When you read that there have been over 67,000 American deaths and over a million reported infections, it seems shocking. It also feels hugely worrying that Russia has over 145,000 diagnosed sufferers.
Nevertheless, the fact is the US is a big country, with 328 million people. Russia is even larger, of course, but has a smaller population of 146 million. So although these figures are enormous, they don’t tell the whole story, especially given both nations have done huge amounts of tests: over 7 million in the US and more than 4.3 million across Russia.
By comparison, Ukraine has only tested 134,592 people, according to its own government’s data, and Brazil’s tally is under 400,000 on the Worldometer aggregator. This information is key to understanding the real spread of coronavirus in any given country – because, like everything, it’s all relative.
Let’s look at total tests per one million people in some selected countries.
You can see there is a massive range in the scale of testing. Smaller countries like Ireland and Qatar have cast their nets wide, while Russia, Spain, and Germany have managed the best of the larger states. India, Brazil, and Ukraine are struggling at the bottom, as is France, somewhat surprisingly.
United States 21,994
United Kingdom 17,771
Now it’s time to focus on reported cases, also per one million.
But bear in mind that even Germany, despite its high testing rate, may have only have caught around ten percent of its infections. That’s according to researchers at the University of Bonn.
Needless to say, if the Germans are off by such a large margin, the statistics from Ukraine, Brazil, and India need to be taken a serious pinch of salt. It’s noticeable that Qatar tops the list here, as well as with testing. Russia, which has the fourth-highest amount of tests in our sample, is close to last in terms of cases.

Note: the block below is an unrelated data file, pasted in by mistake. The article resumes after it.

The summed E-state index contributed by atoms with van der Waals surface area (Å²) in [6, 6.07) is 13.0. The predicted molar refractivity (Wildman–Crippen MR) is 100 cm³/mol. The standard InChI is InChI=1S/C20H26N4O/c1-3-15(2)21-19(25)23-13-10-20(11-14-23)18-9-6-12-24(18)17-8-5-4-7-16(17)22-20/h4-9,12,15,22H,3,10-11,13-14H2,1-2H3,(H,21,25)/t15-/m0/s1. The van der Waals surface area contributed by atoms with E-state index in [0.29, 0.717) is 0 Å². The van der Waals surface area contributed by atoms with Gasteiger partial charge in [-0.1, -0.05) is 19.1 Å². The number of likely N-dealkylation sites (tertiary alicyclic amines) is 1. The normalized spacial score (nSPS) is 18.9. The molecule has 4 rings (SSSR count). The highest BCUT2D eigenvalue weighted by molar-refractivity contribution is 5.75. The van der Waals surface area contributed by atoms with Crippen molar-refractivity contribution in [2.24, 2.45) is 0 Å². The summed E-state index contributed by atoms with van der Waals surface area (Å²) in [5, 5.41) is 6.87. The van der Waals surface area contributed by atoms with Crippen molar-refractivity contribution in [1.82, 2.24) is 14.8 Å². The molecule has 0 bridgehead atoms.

United States 3,619
United Kingdom 2,807
When it comes to deaths, Russia’s figures are almost the same as neighboring Belarus and Ukraine. This is interesting in the context of various people from US and UK media suggesting Russia’s declared totals may be deliberately inaccurate. They are ballpark for the region and, given political tensions, it’s very unlikely officials in Kiev would be colluding with Moscow to jointly hide casualties.
If deaths are counted per million of the population, Belgium tops the list – but Brussels also counts all cases with a hint of COVID-19 in its tallies.
It’s notable that France, with a low testing and case rate, is fifth-highest in this category – suggesting it’s Paris, not Moscow, which may be buckling under the strain of the pandemic.
The US is well behind both the UK and Italy, an interesting result considering the media narrative which generally keeps focusing on the country having the highest overall number of dead.
United Kingdom 423
United States 210
Naturally, statistics can be twisted in various ways to suit certain agendas, but there can hardly be any disagreement that per capita figures are the fairest measure in a pandemic.
By this metric, Russia – along with its post-Soviet neighbors – is doing a lot better than its counterparts in Western Europe.
At the same time, the US is not the outlier the raw headline data make it seem.